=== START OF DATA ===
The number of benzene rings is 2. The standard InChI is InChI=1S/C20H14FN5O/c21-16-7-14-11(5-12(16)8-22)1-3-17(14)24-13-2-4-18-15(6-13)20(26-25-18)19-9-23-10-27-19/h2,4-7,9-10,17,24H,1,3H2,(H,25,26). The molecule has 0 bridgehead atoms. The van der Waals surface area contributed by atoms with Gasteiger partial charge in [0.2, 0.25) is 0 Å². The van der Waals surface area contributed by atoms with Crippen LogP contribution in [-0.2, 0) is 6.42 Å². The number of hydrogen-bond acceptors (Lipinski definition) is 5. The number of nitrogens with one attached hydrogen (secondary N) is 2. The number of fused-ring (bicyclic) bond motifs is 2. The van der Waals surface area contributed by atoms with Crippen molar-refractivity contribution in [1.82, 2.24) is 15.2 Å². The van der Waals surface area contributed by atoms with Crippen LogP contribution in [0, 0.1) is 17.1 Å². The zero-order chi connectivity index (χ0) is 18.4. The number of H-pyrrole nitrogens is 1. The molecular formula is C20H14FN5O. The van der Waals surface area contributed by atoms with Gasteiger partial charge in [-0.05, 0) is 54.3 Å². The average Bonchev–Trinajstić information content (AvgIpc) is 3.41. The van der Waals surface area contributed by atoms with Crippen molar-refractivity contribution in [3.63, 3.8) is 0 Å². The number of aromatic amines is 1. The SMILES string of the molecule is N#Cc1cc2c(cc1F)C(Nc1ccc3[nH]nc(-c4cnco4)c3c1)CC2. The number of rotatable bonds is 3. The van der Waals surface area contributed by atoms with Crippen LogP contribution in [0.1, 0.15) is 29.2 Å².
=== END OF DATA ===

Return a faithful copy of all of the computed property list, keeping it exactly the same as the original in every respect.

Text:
The number of benzene rings is 2. The standard InChI is InChI=1S/C20H14FN5O/c21-16-7-14-11(5-12(16)8-22)1-3-17(14)24-13-2-4-18-15(6-13)20(26-25-18)19-9-23-10-27-19/h2,4-7,9-10,17,24H,1,3H2,(H,25,26). The molecule has 0 bridgehead atoms. The van der Waals surface area contributed by atoms with Gasteiger partial charge in [0.2, 0.25) is 0 Å². The van der Waals surface area contributed by atoms with Crippen LogP contribution in [-0.2, 0) is 6.42 Å². The number of hydrogen-bond acceptors (Lipinski definition) is 5. The number of nitrogens with one attached hydrogen (secondary N) is 2. The number of fused-ring (bicyclic) bond motifs is 2. The van der Waals surface area contributed by atoms with Crippen molar-refractivity contribution in [1.82, 2.24) is 15.2 Å². The van der Waals surface area contributed by atoms with Crippen LogP contribution in [0, 0.1) is 17.1 Å². The zero-order chi connectivity index (χ0) is 18.4. The number of H-pyrrole nitrogens is 1. The molecular formula is C20H14FN5O. The van der Waals surface area contributed by atoms with Gasteiger partial charge in [-0.05, 0) is 54.3 Å². The average Bonchev–Trinajstić information content (AvgIpc) is 3.41. The van der Waals surface area contributed by atoms with Crippen molar-refractivity contribution in [3.63, 3.8) is 0 Å². The number of aromatic amines is 1. The SMILES string of the molecule is N#Cc1cc2c(cc1F)C(Nc1ccc3[nH]nc(-c4cnco4)c3c1)CC2. The number of rotatable bonds is 3. The van der Waals surface area contributed by atoms with Crippen LogP contribution in [0.1, 0.15) is 29.2 Å².